Category Archives: Philosophy

Dual wielding, art bits & strikes

Dual Wielding fella

This week I’ve been working my way through some of the smaller tasks on the looming To Do list. First up was an attempt to make a more impressive ‘boss’ variant monster for my barbarian encounter. I thought I’d give him an impressive beard (seen above) and one of those horned hats plus the usual array of slightly boosted stats. Unfortunately the beard really isn’t all that visible from the isometric perspective so he looks like a regular barbarian warrior in a hat but that can’t be helped. I might make him some fur-esque armour to wear, give him an ornate axe or just make another head with a really huge beard. The point is the principle is now there; he slotted into the encounter with no trouble and with a bit of code cleanup it was easy to give him special hats, heads and whatever else so I moved on. Next up was dual wielding, I wanted to give players the option to stick a one handed weapon in each hand because it’s totally cool in a sort of 14 year old boy way who I can just about remember being. As you can see from the above picture that now basically works, I haven’t decided how exactly the attack is going to work for dual wielders yet but you can at least carry two weapons about and swap them in and out of your inventory with no bother. Lovely. Oh I also made the dagger item to show it off properly.

Then I decided to make some of the extra mercenary body models I’ve had planned for a while. One in regular clothes with no armour for those times when you decide not to wear any for whatever reason (seen above) and another in a magical/priest-esque robe for when you want to ‘rock it’ like a magic user. That one looks a bit like this:

Wizard getup

I made a gnarled wizard staff for him as well, as you can see, and that’s the old ‘wizard hat’ on his head there which I did a little while ago. They’ll all look smaller and further away in the game of course but for now you can enjoy them up close and personal. Finally, today I went through all the old mercenary animations and gave them a bit of tweaking to try an make them a bit less floaty, I expect I’ll revisit them a few more times before I finish adding variants and improving the believability as much as I can.

Wednesday this week was spent out on strike (can an indie developer go on strike?) with my partner (who as a teacher definitely can). We marched around London for a few hours with hundreds of others, waved a union flag and held up a union placard. The reason of course is to protest against the large effective cuts in compensation for all public sector workers (as well as the firing of a huge number of others). My brother and my father have both been made redundant by the current government and now my partner faces a hefty effective direct pay cut (no pay rises in line with soaring inflation), a new 3% tax to help pay down the deficit, a direct cut in her pension at retirement and an effective cut by changing the inflation linking of the pension from RPI (actual inflation) to ‘CPI’ (government inflation fiddle to keep it lower). All that on top of the retirement age being boosted (which isn’t that unreasonable a measure given that we are living longer but I’m not sure I’d want to be rescued by a 67/68 year old fireman, would you?). The government thinks these cuts are only ‘fair’ because a large number of the lower paid people in the private sector have lost their pensions too in the last few years. Apparently it’s a race to the bottom, cut something from the private sector then turn around and use that cut to justify cutting it in the public sector a few years later. They also like to use disingenuous comparisons between the compensation in the public and private sectors overall, despite the range of occupations in the two sectors being so different now since all the lower paid jobs in the public sector have been privatised and outsourced. Yes teachers (currently) get paid more money than shop assistants but they have to get a lot more education to do so. Traditionally the decent pensions in the public sector have been seen as compensation for the lower wages compared to similarly skilled jobs in the private sector.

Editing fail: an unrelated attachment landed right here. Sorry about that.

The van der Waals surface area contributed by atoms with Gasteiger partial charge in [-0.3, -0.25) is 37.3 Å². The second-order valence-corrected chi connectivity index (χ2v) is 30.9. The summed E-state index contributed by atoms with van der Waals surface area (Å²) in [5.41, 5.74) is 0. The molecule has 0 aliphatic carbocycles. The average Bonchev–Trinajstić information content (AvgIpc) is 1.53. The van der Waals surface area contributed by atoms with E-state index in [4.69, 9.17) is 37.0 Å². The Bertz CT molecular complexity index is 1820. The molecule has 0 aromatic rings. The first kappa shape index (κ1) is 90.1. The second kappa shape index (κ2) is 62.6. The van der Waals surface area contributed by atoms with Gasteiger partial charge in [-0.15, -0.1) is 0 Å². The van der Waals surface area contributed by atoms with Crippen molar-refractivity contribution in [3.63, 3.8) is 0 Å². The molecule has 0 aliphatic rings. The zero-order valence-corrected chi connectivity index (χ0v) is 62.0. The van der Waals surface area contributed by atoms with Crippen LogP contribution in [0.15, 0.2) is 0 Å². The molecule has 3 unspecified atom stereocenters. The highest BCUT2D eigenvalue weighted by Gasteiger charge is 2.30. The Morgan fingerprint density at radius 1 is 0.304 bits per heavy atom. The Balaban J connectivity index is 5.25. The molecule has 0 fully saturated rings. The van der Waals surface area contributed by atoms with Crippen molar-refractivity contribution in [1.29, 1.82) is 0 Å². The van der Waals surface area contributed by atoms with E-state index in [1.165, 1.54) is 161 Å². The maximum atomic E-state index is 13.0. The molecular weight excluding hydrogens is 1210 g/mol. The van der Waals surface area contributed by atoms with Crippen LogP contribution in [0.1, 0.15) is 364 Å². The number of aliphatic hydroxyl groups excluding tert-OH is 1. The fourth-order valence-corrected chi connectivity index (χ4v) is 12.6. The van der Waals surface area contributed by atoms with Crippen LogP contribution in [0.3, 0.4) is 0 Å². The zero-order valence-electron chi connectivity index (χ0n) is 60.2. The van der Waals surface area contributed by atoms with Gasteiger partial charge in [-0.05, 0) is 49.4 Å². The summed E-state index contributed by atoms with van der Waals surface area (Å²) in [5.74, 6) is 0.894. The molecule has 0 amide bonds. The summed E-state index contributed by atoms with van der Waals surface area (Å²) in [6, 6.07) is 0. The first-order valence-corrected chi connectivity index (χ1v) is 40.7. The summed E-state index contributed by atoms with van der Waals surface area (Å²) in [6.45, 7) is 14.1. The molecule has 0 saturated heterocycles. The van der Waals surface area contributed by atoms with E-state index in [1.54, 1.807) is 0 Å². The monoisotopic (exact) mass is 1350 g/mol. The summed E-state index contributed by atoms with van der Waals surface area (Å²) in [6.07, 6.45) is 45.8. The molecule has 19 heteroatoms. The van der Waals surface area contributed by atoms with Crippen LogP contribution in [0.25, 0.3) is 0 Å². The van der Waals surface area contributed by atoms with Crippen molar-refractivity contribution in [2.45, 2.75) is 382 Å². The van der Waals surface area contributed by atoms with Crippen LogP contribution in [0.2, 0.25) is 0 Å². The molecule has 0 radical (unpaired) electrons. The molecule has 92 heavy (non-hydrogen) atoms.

Anyway, I’m sure that governments pay strikers no heed nowadays, fears of ‘revolution’ have long since receded and generally the non striking public seems to turn against them if they go on for more than five minutes. However, even if it is just raging against the dying light, it still feels good to take back some measure of control for just a day. I expect that strikes might become more of a feature of daily life if this ‘decade of austerity’ comes to pass as predicted.

On the bright side, video games! Still awesome.

The infinite novelty engine

Dwarf Fortress Story

From Bronzemurder

Entertainment generally, and therefore games specifically, create a lot of their enjoyment through surprise and novelty. Rewatching a movie is usually less exciting than seeing the first time round as your memory is busy ruining the surprises for you. There isn’t much the movie makers can do about this, the film is what it is – you can bundle some special features on the DVD but if you want to recapture the magic of the first watch you generally have to just watch a different movie or get some kind of invasive brain surgery. Bad luck movies (and books); but what about games?

Games are often designed so that the same content can be repeatedly played – they can substitute for the lack of new things to see by introducing unpredictable elements like other human players. Team Fortress 2 is a great example, the arrangement of polygons and physics shapes on the map ‘2fort’ hasn’t changed in years but it can still provide new experiences or at the very least a chaotic new arrangement of old satisfying experiences. However, even with a timeless map like ‘2fort’ one can eventually tire of its rhythms; the possibility space is only so large and the human players are only unpredictable to a certain level taken en-masse. In the end players also want new maps.